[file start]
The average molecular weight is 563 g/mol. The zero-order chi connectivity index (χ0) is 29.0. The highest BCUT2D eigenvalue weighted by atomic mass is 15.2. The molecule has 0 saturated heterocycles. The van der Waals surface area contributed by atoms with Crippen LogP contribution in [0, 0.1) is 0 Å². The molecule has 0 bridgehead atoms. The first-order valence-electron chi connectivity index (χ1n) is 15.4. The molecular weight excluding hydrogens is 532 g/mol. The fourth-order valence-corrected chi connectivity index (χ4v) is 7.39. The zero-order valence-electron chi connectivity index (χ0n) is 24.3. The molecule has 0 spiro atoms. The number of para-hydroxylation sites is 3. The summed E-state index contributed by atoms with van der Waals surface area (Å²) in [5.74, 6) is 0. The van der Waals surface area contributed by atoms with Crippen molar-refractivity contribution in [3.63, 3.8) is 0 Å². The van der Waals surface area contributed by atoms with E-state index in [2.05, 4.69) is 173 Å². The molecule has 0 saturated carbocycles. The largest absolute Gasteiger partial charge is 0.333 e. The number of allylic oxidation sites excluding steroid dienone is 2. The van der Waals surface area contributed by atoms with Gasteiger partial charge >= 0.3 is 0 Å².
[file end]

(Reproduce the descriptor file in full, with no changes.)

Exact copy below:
The average molecular weight is 563 g/mol. The zero-order chi connectivity index (χ0) is 29.0. The highest BCUT2D eigenvalue weighted by atomic mass is 15.2. The molecule has 0 saturated heterocycles. The van der Waals surface area contributed by atoms with Crippen LogP contribution in [0, 0.1) is 0 Å². The molecule has 0 bridgehead atoms. The first-order valence-electron chi connectivity index (χ1n) is 15.4. The molecular weight excluding hydrogens is 532 g/mol. The fourth-order valence-corrected chi connectivity index (χ4v) is 7.39. The zero-order valence-electron chi connectivity index (χ0n) is 24.3. The molecule has 0 spiro atoms. The number of para-hydroxylation sites is 3. The summed E-state index contributed by atoms with van der Waals surface area (Å²) in [5.74, 6) is 0. The van der Waals surface area contributed by atoms with Crippen molar-refractivity contribution in [3.63, 3.8) is 0 Å². The van der Waals surface area contributed by atoms with E-state index in [2.05, 4.69) is 173 Å². The molecule has 0 saturated carbocycles. The largest absolute Gasteiger partial charge is 0.333 e. The number of allylic oxidation sites excluding steroid dienone is 2. The van der Waals surface area contributed by atoms with Gasteiger partial charge >= 0.3 is 0 Å².